GREEKBOOK Banner with Text

This post is particularly for those of you who have searched the internet for things pertaining to New Testament Greek grammar which—while they are not necessarily among the postings I’ve blogged here—are included within the entire corpus of Wermuth’s GREEKBOOK—A Systematic-Relational Beginning Greek Grammar for the New Testament Greek Student.

To enable you to have “full disclosure” of what actually is embodied in my book, I have posted images (JPEGs) revealing the entire “Table of Contents,” which also includes  the “Preface” with a background on how the book had its beginning, as well as comments to students and instructors of Greek, and finally a “Testimonials” section for your review. To enlarge the images below to maximum viewing size, please click twice on the image you desire to view—one click for a separate screen, the second for enlargementFor other “looks inside the book” and ordering information and options, go directly to: Wermuth’s GREEKBOOK.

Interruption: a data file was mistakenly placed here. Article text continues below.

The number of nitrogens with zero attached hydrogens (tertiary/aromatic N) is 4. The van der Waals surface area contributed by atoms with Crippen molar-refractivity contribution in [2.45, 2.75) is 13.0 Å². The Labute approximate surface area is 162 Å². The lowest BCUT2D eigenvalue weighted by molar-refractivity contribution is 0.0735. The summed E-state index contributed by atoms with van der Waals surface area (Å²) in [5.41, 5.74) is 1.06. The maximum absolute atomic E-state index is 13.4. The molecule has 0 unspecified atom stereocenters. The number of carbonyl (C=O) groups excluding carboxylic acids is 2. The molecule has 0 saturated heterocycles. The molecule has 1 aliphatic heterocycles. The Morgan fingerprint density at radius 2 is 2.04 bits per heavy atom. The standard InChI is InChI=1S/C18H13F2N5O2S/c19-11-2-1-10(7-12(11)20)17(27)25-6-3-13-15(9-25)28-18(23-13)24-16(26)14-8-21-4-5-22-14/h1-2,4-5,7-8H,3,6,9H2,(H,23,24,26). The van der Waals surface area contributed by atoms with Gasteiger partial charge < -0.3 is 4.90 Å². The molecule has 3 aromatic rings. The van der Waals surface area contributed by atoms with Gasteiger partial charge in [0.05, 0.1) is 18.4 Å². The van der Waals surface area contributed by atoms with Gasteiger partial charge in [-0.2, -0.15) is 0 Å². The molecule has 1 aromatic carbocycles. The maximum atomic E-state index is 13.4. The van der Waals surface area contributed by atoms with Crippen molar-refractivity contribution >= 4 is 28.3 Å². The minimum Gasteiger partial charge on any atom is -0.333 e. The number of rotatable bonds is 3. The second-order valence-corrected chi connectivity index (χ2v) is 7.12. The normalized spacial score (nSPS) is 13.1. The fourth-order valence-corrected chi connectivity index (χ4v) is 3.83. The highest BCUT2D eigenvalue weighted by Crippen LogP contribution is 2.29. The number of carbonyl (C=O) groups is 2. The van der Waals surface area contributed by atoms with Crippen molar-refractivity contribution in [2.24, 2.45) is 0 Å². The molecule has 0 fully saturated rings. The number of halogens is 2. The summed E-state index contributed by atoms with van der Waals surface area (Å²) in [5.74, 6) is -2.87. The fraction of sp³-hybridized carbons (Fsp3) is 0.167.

greekbooksmallcover Wermuth's Greekbook table of contents Wermuth's Greekbook toc 2 Wermuth's Greekbook TOC3 Wermuth's Greekbook TOC4 Wermuth's Greekbook PREFACE1 Wermuth's Greekbook PREFACE2 Wermuth's GREEKBOOK Testimonials1 Wermuth's GREEKBOOK Testimonials2

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The “Bottom Line” on μι-Verbs

Don’t be intimidated by these “irregular” New Testament Greek verbs.  If you pay attention, they too reveal structural “patterns” that you can find some comfort level in recognizing in context. The primary “bottom line” characteristics of μι-Verbs are presented in the image below, and also as part of a downloadable PDF that includes μιVerb Indicative Mode formation charts as well as a listing of the most frequently occurring μι-Verbs in the New Testament.

Go to: Wermuth’s GREEKBOOK.com

Wermuth’s GREEKBOOK Now Available for Purchase as a Watermarked PDF!